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Real World Consent
Real World Consent

Informed Consent in the Real World

Patients’ experience of informed consent can vary widely. Sometimes, it can fall far short of what the process is supposed to be. Susan Krug has the ultra rare disease hypophosphatasia, also known as soft bones. The genetic disease results in an enzyme deficiency that prevents bones from hardening as they should leading to deformities, fractures, the loss of teeth, and other health problems. Susan recently went through the informed consent process as part of a clinical trial in which she is participating. She found the forms were more legalistic than medical in tone, and that her doctor was unable to provide clear answers to her questions.

Susan is currently participating in a late-stage clinical trial. She says she was presented with informed consent documents when she showed up for the first day of her clinical trial, but was told that she could not take them home to review. She said she was essentially presented with the choice of signing the documents on the spot and getting access to the experimental drug in the trial, or not participating. “I felt a little pressure to sign quickly on the trial form,” she says.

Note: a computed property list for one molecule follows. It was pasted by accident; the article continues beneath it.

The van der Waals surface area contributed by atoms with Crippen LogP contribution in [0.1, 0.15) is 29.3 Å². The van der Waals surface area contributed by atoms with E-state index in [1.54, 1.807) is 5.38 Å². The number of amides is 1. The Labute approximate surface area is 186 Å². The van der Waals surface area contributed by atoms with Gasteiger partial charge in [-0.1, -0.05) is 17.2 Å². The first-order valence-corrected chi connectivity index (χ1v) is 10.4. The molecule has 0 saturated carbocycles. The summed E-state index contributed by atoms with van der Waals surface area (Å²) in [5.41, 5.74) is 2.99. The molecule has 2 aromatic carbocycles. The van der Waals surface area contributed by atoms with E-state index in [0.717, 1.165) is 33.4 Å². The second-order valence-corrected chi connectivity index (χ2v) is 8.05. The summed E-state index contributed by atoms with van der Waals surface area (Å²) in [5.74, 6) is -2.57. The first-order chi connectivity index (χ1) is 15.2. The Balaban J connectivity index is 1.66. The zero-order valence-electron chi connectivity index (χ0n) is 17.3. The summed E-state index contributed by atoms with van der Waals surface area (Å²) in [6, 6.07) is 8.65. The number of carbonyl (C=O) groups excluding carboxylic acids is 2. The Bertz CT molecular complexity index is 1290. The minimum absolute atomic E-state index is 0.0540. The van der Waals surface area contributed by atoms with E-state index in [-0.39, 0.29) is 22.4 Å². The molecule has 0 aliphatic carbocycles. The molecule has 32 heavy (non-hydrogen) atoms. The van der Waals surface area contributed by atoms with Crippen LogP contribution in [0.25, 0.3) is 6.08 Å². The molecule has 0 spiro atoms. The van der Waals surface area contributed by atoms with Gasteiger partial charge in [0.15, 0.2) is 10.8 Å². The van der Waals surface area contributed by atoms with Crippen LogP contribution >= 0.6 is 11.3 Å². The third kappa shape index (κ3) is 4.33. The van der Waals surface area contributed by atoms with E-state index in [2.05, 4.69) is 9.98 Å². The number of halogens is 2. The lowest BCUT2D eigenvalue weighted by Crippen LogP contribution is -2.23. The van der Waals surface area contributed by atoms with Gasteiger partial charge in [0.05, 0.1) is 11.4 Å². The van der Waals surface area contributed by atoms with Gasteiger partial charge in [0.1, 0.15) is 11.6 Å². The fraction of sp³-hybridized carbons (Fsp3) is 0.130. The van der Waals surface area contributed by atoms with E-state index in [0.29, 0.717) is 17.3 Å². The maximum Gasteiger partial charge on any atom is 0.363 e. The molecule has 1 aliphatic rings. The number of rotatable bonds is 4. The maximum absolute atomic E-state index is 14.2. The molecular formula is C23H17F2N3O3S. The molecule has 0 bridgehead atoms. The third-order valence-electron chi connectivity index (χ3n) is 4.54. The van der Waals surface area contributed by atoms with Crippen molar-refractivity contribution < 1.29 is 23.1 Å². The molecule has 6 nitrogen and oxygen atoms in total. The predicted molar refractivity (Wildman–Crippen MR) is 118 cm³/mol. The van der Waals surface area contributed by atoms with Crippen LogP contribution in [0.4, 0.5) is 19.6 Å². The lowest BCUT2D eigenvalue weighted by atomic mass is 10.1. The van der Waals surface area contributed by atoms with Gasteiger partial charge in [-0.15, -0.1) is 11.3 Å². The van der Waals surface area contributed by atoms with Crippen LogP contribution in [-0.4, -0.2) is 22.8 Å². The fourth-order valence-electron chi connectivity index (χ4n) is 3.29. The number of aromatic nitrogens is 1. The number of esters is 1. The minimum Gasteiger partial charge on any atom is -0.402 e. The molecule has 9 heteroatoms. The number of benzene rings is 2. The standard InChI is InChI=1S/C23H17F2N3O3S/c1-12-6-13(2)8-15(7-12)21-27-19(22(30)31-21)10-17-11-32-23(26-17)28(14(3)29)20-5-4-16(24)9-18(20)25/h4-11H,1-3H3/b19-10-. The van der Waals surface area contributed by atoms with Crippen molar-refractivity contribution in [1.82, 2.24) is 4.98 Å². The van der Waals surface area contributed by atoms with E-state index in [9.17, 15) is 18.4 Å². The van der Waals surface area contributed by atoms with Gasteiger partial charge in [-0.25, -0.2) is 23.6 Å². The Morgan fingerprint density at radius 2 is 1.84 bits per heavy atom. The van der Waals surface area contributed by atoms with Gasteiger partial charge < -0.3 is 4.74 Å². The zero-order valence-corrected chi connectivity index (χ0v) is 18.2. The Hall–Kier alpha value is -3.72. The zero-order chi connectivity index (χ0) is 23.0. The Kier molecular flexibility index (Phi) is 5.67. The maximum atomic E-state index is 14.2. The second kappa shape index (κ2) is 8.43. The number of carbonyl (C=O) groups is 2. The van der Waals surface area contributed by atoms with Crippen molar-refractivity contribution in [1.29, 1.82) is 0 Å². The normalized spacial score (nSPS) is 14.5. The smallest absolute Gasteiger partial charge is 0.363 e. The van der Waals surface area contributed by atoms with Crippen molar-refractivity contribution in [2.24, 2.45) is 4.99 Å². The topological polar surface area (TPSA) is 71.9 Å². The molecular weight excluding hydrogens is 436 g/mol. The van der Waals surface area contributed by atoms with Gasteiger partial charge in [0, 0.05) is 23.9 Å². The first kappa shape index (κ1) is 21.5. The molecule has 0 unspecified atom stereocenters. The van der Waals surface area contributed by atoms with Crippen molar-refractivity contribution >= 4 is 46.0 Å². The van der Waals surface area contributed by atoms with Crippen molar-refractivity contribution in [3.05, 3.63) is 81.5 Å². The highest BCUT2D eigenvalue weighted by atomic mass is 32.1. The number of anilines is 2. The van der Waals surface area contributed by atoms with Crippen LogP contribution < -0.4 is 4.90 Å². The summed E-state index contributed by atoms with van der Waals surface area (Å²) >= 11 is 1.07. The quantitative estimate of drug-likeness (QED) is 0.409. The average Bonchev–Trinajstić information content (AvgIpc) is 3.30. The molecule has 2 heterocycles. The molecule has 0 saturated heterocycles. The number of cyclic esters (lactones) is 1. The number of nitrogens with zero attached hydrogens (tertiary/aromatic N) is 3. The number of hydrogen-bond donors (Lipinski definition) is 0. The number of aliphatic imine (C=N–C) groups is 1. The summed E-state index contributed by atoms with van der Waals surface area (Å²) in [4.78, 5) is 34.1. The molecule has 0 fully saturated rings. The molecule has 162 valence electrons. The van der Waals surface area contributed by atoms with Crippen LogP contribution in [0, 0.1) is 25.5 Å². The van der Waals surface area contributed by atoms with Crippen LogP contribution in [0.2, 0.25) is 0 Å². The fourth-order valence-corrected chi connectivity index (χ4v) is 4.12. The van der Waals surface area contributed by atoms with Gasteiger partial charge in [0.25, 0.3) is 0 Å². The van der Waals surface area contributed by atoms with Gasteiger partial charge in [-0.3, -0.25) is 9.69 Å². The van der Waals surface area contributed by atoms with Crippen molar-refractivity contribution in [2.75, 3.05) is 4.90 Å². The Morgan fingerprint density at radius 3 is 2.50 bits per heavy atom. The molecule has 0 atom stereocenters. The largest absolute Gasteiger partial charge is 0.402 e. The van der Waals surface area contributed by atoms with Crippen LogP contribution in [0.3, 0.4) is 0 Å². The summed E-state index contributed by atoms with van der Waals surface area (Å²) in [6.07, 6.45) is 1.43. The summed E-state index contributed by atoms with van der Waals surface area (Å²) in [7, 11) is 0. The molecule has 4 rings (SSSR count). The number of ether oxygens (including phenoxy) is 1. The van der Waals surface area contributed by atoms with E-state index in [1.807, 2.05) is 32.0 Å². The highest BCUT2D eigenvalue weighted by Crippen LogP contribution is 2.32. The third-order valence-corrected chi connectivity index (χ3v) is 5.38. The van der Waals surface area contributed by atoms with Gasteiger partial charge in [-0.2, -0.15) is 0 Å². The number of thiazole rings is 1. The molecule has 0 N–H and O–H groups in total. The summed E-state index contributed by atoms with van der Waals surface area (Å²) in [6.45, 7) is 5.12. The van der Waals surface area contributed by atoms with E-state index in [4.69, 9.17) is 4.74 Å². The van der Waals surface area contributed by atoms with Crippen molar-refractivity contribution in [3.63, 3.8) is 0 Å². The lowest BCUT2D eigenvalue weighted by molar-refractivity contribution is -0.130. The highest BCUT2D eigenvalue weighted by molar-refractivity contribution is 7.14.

She doesn’t think the informed consent process works well. She said four mothers of children in the trial told her they don’t know whether they will have access to the drug once it is FDA approved. They don’t know if they will be compensated for their travel costs. And they don’t know what the potential side effects from the drug are. Even though they wonder about these things, they don’t know who they can to talk for answers.

Quote Mark

“’We don’t know what we were signing. We just signed it. For most of them, it was life or death. Either get your kid on this drug or they are going to have respiratory failure.”

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Susan Krug

Chairperson of the Patient Advisory Board, Soft Bones

An Agreement, Not a Contract

The National Institutes of Health notes that after learning about the risks, benefits, rights, and responsibilities involved in a clinical trial, a patient agrees to participate and signs an informed consent document, it does not signify a legal obligation on the part of the patient. As the document should make clear, patients have the right to leave a trial at any time for any reason and without penalty.